The huge number of people taking the opportunity to travel and visit destinations after pandemic-related rules restricted their movements for so long is a sureﬁre sign that the global tourism industry is back with a bang. According to the World Travel and Tourism Council (WTTC), global tourism is expected to reach USD 9.5 trillion this year, only 5 percent below its 2019 pre-pandemic level. Traditional traveling trends have returned, while new ones are simultaneously growing in popularity, including green tourism and experience hospitality. Many holidaymakers are also opting to spend time closer to home to avoid airplane pollution, which has put a spotlight on local tourism.
The city vs nature divide is another shifting trend in evidence, supporting a revival for well-known urban destinations. These popular hubs, such as Paris, New York and Amsterdam, ﬂourished initially following the development of mass tourism and traditionally enjoyed the lion’s share of the market, attracting visitors all year round, unlike more seasonal sea or mountain resorts. However, they were badly hit by the pandemic, when visitors and workers alike deserted the streets and shops, bringing operations to a halt and revenues crashing down.
In a welcome upturn, the crowds are now back, ﬁlling hotels, restaurants and museums, sometimes in even larger numbers than in pre-pandemic years. According to WTTC projections, Paris’s tourism sector is set to rise from USD 36 billion to a record USD 49 billion over the next ten years. There’s also good news for New York, where tourism is projected to reach USD 21.73 billion, up from USD 12.4 billion, in the same timeframe.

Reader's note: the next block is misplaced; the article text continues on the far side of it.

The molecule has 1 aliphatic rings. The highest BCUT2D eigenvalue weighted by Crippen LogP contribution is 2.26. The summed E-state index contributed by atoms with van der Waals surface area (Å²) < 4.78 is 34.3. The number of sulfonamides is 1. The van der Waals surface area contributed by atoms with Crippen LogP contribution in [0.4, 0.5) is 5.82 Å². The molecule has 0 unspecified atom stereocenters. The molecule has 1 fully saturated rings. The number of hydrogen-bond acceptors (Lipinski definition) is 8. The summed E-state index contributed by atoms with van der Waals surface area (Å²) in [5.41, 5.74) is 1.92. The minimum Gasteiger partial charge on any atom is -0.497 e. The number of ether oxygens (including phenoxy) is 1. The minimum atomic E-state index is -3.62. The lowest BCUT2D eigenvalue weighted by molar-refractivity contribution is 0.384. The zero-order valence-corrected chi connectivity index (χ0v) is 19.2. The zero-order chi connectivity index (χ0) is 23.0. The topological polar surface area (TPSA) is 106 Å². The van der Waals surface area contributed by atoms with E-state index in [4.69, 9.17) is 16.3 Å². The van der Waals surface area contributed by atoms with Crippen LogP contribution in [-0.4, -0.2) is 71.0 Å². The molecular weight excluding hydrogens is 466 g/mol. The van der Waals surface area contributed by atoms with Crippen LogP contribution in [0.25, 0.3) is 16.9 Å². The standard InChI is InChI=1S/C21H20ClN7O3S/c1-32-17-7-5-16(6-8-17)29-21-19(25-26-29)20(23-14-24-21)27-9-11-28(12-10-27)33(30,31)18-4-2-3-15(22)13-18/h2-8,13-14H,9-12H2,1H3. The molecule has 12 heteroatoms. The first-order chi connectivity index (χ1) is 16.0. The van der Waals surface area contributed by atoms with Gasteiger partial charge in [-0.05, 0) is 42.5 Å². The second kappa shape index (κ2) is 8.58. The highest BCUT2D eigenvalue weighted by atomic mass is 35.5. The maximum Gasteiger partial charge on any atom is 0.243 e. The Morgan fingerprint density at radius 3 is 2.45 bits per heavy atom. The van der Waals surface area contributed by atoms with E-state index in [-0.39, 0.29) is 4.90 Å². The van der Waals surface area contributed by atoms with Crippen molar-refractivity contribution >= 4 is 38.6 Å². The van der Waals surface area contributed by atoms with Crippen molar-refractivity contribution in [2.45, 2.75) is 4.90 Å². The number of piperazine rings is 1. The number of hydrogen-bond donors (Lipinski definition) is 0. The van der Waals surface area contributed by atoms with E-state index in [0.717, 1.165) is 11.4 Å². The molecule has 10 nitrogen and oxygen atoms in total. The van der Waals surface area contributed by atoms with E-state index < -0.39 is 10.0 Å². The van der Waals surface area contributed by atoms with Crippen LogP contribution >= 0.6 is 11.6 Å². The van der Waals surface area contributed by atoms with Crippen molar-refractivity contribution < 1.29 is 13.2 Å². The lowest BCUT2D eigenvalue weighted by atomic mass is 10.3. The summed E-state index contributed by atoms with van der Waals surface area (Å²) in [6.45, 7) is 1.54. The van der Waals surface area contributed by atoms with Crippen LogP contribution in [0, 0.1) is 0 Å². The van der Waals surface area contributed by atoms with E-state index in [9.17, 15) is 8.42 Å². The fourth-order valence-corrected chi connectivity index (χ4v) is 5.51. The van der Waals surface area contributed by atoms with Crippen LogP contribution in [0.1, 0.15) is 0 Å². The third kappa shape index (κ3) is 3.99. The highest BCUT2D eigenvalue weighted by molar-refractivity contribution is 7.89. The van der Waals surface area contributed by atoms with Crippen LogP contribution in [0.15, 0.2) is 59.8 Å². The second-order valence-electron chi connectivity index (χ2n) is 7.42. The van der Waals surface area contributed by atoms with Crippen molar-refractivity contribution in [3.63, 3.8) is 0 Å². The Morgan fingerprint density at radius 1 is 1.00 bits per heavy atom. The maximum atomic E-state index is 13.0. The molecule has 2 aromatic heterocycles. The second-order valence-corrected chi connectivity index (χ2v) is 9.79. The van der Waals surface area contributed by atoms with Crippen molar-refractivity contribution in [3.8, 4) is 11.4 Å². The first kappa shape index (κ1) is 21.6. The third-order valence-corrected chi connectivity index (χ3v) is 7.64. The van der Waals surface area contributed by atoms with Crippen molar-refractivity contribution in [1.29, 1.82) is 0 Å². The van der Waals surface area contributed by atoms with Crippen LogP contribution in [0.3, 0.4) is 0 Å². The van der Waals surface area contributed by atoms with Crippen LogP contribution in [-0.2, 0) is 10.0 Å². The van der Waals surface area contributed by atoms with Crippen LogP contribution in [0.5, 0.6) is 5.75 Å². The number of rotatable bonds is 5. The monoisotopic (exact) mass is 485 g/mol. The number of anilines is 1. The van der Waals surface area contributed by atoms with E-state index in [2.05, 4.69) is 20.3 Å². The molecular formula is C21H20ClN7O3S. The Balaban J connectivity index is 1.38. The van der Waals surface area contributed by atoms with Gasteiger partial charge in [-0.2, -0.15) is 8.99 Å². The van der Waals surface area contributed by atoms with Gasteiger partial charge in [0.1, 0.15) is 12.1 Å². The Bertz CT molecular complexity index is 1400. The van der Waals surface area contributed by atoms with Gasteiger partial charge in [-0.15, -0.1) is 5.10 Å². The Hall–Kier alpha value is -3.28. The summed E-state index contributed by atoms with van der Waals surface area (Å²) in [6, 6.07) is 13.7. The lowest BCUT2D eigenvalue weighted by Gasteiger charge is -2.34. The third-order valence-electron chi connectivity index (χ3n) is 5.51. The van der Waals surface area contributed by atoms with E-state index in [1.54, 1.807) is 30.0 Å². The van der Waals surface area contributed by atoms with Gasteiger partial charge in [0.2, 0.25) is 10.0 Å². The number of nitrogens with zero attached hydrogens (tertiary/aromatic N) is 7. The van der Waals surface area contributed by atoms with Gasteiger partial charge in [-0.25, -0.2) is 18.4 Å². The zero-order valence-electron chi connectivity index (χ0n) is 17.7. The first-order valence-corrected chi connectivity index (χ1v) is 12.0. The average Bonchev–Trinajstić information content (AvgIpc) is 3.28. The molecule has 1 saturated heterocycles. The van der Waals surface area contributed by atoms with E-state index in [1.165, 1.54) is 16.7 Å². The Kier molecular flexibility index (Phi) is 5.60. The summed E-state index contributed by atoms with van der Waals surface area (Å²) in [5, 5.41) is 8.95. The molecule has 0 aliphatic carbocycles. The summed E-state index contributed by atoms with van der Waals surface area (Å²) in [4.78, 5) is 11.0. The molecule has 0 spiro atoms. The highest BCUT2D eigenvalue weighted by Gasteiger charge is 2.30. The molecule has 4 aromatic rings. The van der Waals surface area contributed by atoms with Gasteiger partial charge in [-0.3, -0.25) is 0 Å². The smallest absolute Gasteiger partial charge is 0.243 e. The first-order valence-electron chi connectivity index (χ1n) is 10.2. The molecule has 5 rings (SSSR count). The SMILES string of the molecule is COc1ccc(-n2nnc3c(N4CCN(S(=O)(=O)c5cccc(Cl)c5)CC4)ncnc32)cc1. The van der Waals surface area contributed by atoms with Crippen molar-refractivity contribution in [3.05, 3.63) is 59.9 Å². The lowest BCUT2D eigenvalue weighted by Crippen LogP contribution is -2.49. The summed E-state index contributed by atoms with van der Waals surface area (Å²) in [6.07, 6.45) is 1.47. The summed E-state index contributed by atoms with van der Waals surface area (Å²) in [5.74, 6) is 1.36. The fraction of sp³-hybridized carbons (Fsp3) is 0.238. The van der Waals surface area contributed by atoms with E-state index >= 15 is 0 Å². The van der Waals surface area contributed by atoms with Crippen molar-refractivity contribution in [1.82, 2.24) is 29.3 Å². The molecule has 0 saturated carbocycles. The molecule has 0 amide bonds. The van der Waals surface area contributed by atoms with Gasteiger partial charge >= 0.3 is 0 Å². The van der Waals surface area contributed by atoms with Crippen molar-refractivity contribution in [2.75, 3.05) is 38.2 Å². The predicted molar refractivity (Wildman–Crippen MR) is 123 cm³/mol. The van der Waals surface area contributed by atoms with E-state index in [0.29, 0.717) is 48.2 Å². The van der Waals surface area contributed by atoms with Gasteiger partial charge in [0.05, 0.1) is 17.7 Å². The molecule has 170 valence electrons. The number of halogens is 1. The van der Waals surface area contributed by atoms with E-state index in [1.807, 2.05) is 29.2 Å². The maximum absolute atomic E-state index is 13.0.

Old favorites vs. new contenders
Floods, ﬁres and heatwaves triggered by extreme weather in some of the world’s traditionally popular destinations are also likely to push vacationers toward more urban destinations that are easier to access and offer a wider range of activities.
Paris remains a global powerhouse this year, in good news for France, which has long guarded its most-visited country accolade jealously. In research, the WTTC awarded
it top spot as the most powerful city destination. The index takes into account occupation rates, but also the investments authorities and businesses are making in the sector. The City of Lights recorded more than 44 million visitors in 2022 and